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MUST READ: Robert Spencer's Blogging the Qur’an: Sura 2, 'The Cow,' Verses 211-221

When is it permissible to break moral laws?

When the Islamic community is being persecuted.

That is the impact of the small, easily overlooked phrase “fitnah is worse than killing,” or “persecution is worse than slaughter,” which appears in Qur’an 2:191 (and 2:217).

Allah devotes a large section of “The Cow” (vv. 189-242) to answering various questions that the Muslims had ostensibly asked Muhammad. Allah begins his answers to Muhammad with “They ask you” (vv. 189, 215, 217, 219, 220, 222).One of these questions was whether or not fighting was permissible during the sacred month, which Allah takes up in v. 217.

Muhammad’s first biographer, an eighth-century Muslim named Ibn Ishaq, gives the background of this verse. After the Hijrah, Muhammad’s move from Mecca to Medina, the Muslims began raiding caravans of the pagan Quryash — Muhammad’s own tribe, which had rejected him.

Muhammad himself led many of these raids.

These raids served a key economic purpose: keeping the Muslim movement solvent. At one point Muhammad sent one of his most trusted lieutenants, Abdullah bin Jahsh, along with eight other Muslims out with orders to watch for a Quraysh caravan at Nakhla, a settlement not far from Mecca, and to “find out what they are doing.”

Abdullah and his band took this as an order to raid the Quraysh caravan, which soon came along, carrying leather and raisins. But it was the last day of the sacred month of Rajab, during which — by longstanding Arab custom — fighting was forbidden. This presented them with a dilemma: if they waited until the sacred month was over, the caravan would get away, but if they attacked, they would sin by killing people during the sacred month.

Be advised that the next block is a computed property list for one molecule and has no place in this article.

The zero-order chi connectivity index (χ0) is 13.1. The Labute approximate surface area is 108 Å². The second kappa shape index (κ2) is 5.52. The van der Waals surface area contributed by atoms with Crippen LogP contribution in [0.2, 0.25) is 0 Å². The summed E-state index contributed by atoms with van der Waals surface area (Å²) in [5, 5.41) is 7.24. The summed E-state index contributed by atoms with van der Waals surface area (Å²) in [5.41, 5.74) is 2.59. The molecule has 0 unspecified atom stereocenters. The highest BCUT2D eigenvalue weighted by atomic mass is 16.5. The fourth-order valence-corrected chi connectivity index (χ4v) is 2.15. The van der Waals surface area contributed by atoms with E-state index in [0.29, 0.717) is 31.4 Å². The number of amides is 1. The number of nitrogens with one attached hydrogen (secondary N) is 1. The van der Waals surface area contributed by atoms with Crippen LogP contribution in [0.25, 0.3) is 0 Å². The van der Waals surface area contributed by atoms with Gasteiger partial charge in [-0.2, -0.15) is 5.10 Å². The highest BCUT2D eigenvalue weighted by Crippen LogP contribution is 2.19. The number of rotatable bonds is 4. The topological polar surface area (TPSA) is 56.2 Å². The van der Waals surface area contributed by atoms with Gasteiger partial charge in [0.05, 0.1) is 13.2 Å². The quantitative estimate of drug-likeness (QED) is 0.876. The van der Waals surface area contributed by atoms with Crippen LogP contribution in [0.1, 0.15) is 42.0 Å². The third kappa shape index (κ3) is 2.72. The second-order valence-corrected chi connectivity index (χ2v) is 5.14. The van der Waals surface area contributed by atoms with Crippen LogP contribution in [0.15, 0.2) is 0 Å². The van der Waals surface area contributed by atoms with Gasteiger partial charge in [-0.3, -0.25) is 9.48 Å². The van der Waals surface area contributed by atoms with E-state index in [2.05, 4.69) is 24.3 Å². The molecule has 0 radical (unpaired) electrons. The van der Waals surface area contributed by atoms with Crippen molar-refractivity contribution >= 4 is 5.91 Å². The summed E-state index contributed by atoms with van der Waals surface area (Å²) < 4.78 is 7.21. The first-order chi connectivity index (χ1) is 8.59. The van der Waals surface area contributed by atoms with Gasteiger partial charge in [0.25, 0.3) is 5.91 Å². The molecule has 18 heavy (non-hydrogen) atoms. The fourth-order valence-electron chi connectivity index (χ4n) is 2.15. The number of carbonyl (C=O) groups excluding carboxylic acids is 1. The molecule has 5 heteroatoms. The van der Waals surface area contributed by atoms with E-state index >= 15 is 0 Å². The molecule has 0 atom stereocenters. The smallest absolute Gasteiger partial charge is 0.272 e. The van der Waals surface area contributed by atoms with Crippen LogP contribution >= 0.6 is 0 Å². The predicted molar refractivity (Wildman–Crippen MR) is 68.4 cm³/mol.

They finally decided, according to Ibn Ishaq, to “kill as many as they could of them and take what they had.”

On the way home to Medina, Abdullah set aside a fifth of the booty for Muhammad (as per Qur’an 8:41). But when they returned to the Muslim camp, Muhammad refused to share in the loot or to have anything to do with them, saying only: “I did not order you to fight in the sacred month.”

But then Allah revealed v. 217, explaining that the Quraysh’s opposition to Muhammad and supposed persecution of the Muslims was more offensive in his eyes than the Muslims’ violation of the sacred month.

The raid was therefore justified: “for persecution is worse than slaughter.”

Whatever sin the Nakhla raiders had committed in violating the sacred month was nothing compared to the Quraysh’s sins.

Ibn Ishaq explained this verse:

They have kept you back from the way of God with their unbelief in Him, and from the sacred mosque, and have driven you from it when you were with its people. This is a more serious matter with God than the killing of those whom you have slain.

Once he received this revelation, Muhammad took Abdullah’s booty and prisoners. Abdullah was considerably relieved, and asked: “Can we hope that it will count as a raid for which we shall be given the reward of combatants?”

Here again Allah answered in a revelation, saying:

Indeed, those who have believed and those who have emigrated and fought in the cause of Allah — those expect the mercy of Allah (v. 218).

“Fought” here is jahadu (جَاهَدُو), which is a form of jihad, and “jihad for the sake of Allah” or “jihad in the way of Allah” (جَاهَدُواْ فِي سَبِيلِ اللّهِ) in Islamic theology always refers to jihad warfare, not to more spiritualized understandings of jihad.

Ibn Kathir, following Ibn Ishaq, also recounts this incident, which was a momentous one: good became identified with anything that was to the benefit of Muslims, and evil with anything that harmed them, without reference to any larger moral standard.

Moral absolutes were swept aside in favor of the overarching principle of expediency.

Sayyid Qutb explains that “Islam is a practical and realistic way of life which is not based on rigid idealistic dogma.” Islam “maintains its own high moral principles,” but only when “justice is established and wrongdoing is contained” — i.e., only when Islamic law rules a society — can “sanctities be protected and preserved.”

So evidently they need not be or cannot be protected before that point.